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General Motors, which has decided to stop selling vehicles in the Indian market from year-end, has given its employees less than a month to opt for a voluntary separation scheme (VSS) as it starts winding down operations in the country.
According to the internal communication accessed by PTI, the company offered compensation of "45 days salary for every year of completed year of service or part thereof in excess of six months" in normal cases.
The minimum compensation payable eligible shall be three months salary, it added.
Kazem had, however, stated at the time of announcing the company's decision to exit from domestic operations that only half of 400 affected employees "are expected to move on by the end of 2017".
When contacted, a GM India spokesperson said: "GM understands this is a difficult decision that impacts a number of our hard-working and professional employees, and we are providing counselling, financial advice and outplacement support, as well as a separation package in excess of the statutory requirements."
In case of Halol plant, where the company has ceased production since April this year, GM India had come out with a fresh voluntary retirement scheme last month for a short period citing request from workers.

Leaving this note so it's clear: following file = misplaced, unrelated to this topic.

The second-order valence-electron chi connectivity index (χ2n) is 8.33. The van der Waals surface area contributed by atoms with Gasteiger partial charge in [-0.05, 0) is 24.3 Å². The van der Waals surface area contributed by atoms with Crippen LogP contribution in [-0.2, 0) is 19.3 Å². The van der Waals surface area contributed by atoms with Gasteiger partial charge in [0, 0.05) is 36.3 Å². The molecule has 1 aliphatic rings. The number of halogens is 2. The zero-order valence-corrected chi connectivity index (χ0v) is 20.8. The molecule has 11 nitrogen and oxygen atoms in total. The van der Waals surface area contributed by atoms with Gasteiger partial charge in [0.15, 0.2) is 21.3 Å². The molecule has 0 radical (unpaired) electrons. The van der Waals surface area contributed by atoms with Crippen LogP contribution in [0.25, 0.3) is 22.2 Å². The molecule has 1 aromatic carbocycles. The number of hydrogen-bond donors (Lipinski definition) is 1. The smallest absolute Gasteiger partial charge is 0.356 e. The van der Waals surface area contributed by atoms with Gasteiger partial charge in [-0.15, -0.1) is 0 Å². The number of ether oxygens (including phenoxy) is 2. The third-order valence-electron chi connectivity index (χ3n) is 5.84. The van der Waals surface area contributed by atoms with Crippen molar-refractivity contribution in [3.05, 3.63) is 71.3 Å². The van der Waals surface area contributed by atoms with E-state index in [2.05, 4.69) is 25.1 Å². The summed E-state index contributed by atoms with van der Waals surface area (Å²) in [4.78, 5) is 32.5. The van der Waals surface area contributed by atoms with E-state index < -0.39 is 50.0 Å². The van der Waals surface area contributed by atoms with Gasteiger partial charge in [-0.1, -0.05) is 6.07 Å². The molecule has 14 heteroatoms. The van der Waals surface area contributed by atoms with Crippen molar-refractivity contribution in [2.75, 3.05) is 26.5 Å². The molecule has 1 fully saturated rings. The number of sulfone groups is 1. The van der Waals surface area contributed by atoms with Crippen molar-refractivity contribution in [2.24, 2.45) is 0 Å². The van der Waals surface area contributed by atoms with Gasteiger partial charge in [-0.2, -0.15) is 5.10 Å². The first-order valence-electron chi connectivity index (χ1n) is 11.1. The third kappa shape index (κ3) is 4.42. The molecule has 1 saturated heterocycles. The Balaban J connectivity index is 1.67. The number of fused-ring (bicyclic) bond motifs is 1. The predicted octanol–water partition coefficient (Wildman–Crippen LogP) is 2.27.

The company had reportedly increased VRS offer to workers at the plant to 100 days of salary per year of work from an earlier 40 days of every year of completed service.
Already, dealers of GM India are gearing up to drag the auto major to court while also exploring the possibility of a class action suit in the US over inadequate compensation.
A majority of 96 dealers, which operate around 140 showrooms across India, are unhappy with the company's offer of just around 12 per cent of total investments they have made as compensation.
Moreover, they also said there would be job losses of around 9,500 due to the closure of showrooms and service outlets.
In 2015, the company had announced to invest $1 billion (Rs 6,400 crore) in India to enhance manufacturing operations and roll out 10 locally produced models in the country over the next five years.
In January this year, the American firm put on hold its investments on new models for the country as it undertook a full review of its future product portfolio in India.